With any strip down, it really pays to make plenty of notes, and take plenty of pictures. We are lucky to live in the digital age where we can take as many photos as we want. Sometimes the biggest problem is finding the one I want among the many hundreds I’ve taken. Sometimes the only way to remind myself how something went together originally is to use an image taken weeks before.
The parts books are not always right, sometimes the draftsman in the office has drawn things in the wrong order, and sometimes the originally intended part didn’t make it to production, and the part in your hand bears no resemblance to the drawing. Examples are the Thackery Spring Washers in the rockers, and the OIF head steady if you want to check this out.
Front Sprocket Removal
As the clutch and alternator had already been removed the next step before the gearbox could be stripped the next step was to remove the front drive sprocket. This lives behind a cover plate held by six screws.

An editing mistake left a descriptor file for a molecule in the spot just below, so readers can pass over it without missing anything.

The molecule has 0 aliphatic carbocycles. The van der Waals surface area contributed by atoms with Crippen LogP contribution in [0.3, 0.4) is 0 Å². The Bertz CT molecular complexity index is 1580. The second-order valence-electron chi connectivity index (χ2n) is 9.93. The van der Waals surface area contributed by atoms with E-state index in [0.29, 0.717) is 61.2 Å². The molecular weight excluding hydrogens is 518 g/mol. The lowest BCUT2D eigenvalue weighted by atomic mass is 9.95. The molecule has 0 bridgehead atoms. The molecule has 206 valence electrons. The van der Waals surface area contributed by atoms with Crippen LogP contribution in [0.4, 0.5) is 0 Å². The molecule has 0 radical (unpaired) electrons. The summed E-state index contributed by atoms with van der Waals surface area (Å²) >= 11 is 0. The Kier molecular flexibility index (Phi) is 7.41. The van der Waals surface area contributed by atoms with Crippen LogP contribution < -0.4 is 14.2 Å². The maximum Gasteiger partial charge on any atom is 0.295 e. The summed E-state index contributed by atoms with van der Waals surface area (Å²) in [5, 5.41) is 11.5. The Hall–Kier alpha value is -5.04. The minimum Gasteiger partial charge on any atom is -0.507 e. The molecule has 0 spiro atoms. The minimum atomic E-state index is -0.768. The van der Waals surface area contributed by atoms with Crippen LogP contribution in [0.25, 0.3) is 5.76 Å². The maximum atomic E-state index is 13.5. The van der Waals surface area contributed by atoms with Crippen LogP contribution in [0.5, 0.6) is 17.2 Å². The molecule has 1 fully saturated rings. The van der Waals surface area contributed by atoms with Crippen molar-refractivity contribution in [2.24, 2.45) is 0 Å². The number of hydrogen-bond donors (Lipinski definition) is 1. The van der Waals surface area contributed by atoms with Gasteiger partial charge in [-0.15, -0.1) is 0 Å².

There is no big drama removing this, especially if the engine is still in the bike so you can put your foot on the brake. If the engine is out it isn’t too hard to work out some way to secure the sprocket while you undo the nut, maybe using a chain wrench. To do the job you will need a big box spanner or socket for the gearbox sprocket nut and a puller is needed for the sprocket itself.
First, you remove the tab washer and undo the nut on the end of the main shaft. This needs a 1 ⅝” box spanner.
Then you need to use a two-legged puller to pull the sprocket off.
If you are changing the chain and sprockets on one of these bikes it is a pain that you have to strip out so much to get at the front sprocket, so they frequently get left.